From our blender to our toaster and our hair dryer to our fan, small appliances play a big part in making our lives easier and more comfortable. Learning as much as you can about how they work makes sense. Take our quiz to see if you know how they do their magic.
In electrical devices, current flows to the device through the hot, usually black, wire and returns through the neutral, usually white, wire.
The difference in voltage between a hot wire and a neutral wire moves the electric current that provides power for your appliances.
Heating appliances pass current through a special wire called an element. Electrical energy turns into heat when it meets the resistance of the element.
A motorized appliance converts electrical energy into magnetic energy that turns a shaft. For example, the blades attached to the shaft of a food processor chop, while the blades of a fan circulate the air.
Inside a small appliance, cord wires are connected to a switch with solder, a wire nut or connectors.
Wires used in appliance cords come in different gauges. A higher gauge means a thinner wire.
Most small appliances are ungrounded and rated at less than 15 amps.
Appliance controls regulate the flow of electricity to an appliance. They include timing mechanisms, switches and thermostats.
Since a rheostat controls the amount of current flowing to an appliance part, you'll find one in a multispeed blender.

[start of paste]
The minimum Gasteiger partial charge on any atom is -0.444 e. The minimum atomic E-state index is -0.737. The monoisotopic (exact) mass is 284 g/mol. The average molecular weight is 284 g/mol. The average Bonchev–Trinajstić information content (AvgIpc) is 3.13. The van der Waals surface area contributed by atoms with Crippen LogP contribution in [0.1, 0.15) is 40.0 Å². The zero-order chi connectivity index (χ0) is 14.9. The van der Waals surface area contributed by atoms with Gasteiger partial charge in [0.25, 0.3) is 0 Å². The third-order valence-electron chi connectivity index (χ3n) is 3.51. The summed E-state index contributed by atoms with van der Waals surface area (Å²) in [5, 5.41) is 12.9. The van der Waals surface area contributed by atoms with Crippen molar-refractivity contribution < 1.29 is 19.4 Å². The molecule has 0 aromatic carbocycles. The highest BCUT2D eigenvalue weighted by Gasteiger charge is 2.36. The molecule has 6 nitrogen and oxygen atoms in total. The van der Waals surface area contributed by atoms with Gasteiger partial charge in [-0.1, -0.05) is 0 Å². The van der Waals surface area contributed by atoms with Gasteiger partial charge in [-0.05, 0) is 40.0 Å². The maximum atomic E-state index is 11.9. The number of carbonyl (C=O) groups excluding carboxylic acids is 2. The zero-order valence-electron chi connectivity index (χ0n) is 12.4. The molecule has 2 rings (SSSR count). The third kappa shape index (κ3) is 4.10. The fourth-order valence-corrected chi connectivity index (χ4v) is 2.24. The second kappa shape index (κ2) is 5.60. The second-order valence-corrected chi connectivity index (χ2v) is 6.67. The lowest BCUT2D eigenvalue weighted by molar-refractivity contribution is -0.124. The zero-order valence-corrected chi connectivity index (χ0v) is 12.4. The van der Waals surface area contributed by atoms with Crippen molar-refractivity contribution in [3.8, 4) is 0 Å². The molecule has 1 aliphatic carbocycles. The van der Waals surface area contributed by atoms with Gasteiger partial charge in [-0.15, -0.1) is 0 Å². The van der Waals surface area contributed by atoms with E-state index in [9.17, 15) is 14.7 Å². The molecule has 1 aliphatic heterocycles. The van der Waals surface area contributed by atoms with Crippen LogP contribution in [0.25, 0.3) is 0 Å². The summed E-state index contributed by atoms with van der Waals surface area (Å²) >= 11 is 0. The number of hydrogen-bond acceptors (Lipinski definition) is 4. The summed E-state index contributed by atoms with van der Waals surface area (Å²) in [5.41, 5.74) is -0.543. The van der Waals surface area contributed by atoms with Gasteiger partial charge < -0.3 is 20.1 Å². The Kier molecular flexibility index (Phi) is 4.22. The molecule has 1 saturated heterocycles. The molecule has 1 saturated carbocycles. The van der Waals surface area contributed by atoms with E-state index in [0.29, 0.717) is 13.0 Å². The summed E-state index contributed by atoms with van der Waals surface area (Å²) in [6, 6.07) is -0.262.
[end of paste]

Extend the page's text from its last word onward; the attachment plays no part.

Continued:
Toasters often break because bread crumbs can clog any of several internal mechanisms.
The toaster's crumb tray is a mini marvel. Simply unlatch the door, hold it over the garbage can and brush away all that mess!
Though toaster ovens are used to toast bread like toasters, most can bake, broil and roast as well. They are larger and more expensive than toasters.
Though you might need to replace a faulty main switch to get the toaster oven to work, sometimes just cleaning it will do the trick.
Place the probe of a continuity tester at either end of the thermostat. If the thermostat is defective, it's best to replace it with a new one.
In most food mixers, a set of gears transfers the motor's movement to the rotating action of the beaters. The opposing rotation of the beaters is very effective at blending ingredients.
Liquid that leaks or overflows into the blender motor can ruin it. A blender usually has a seal around the motor coupling.
Preventative maintenance will keep your blender whipping up smoothies for a long time. The two most important things you can do are not to overload the blender and to keep the seals tight.
When water leaks from underneath a garbage disposal unit, the problem is usually a leak in the flywheel seal. Remove the garbage disposal from the drain system and replace the seal.
Both upright and canister vacuums use a rotating beater bar with a brush to loosen dirt. The beater bar is located in the power head and driven by a smaller motor
If the heating element in your hair dryer gets too hot, the thermal cutout switch shuts off the dryer immediately.